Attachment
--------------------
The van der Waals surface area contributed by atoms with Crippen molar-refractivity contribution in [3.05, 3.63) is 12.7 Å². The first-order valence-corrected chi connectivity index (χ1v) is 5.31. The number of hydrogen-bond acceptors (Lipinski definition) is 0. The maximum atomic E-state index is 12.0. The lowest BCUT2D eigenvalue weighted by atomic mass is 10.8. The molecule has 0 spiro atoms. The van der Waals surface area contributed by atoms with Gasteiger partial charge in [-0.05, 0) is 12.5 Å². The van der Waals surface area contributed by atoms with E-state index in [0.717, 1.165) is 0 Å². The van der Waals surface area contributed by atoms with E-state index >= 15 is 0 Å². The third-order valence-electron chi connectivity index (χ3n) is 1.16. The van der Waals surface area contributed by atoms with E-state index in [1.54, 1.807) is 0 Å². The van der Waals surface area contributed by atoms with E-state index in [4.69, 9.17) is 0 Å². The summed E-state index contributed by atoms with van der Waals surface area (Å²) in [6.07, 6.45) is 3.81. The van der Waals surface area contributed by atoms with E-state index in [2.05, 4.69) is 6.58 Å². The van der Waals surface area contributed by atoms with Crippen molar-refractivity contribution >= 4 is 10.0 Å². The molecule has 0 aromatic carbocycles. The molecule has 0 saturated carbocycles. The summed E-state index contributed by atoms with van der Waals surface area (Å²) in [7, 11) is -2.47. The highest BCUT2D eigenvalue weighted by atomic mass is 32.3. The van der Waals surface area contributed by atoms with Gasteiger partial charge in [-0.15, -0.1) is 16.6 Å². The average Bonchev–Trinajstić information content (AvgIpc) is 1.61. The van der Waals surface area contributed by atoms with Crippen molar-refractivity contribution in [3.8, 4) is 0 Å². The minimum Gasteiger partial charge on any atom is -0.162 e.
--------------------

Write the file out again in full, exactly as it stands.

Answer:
The van der Waals surface area contributed by atoms with Crippen molar-refractivity contribution in [3.05, 3.63) is 12.7 Å². The first-order valence-corrected chi connectivity index (χ1v) is 5.31. The number of hydrogen-bond acceptors (Lipinski definition) is 0. The maximum atomic E-state index is 12.0. The lowest BCUT2D eigenvalue weighted by atomic mass is 10.8. The molecule has 0 spiro atoms. The van der Waals surface area contributed by atoms with Gasteiger partial charge in [-0.05, 0) is 12.5 Å². The van der Waals surface area contributed by atoms with E-state index in [0.717, 1.165) is 0 Å². The van der Waals surface area contributed by atoms with E-state index >= 15 is 0 Å². The third-order valence-electron chi connectivity index (χ3n) is 1.16. The van der Waals surface area contributed by atoms with E-state index in [1.54, 1.807) is 0 Å². The van der Waals surface area contributed by atoms with E-state index in [4.69, 9.17) is 0 Å². The summed E-state index contributed by atoms with van der Waals surface area (Å²) in [6.07, 6.45) is 3.81. The van der Waals surface area contributed by atoms with E-state index in [2.05, 4.69) is 6.58 Å². The van der Waals surface area contributed by atoms with Crippen molar-refractivity contribution >= 4 is 10.0 Å². The molecule has 0 aromatic carbocycles. The molecule has 0 saturated carbocycles. The summed E-state index contributed by atoms with van der Waals surface area (Å²) in [7, 11) is -2.47. The highest BCUT2D eigenvalue weighted by atomic mass is 32.3. The van der Waals surface area contributed by atoms with Gasteiger partial charge in [-0.15, -0.1) is 16.6 Å². The average Bonchev–Trinajstić information content (AvgIpc) is 1.61. The van der Waals surface area contributed by atoms with Crippen molar-refractivity contribution in [3.8, 4) is 0 Å². The minimum Gasteiger partial charge on any atom is -0.162 e.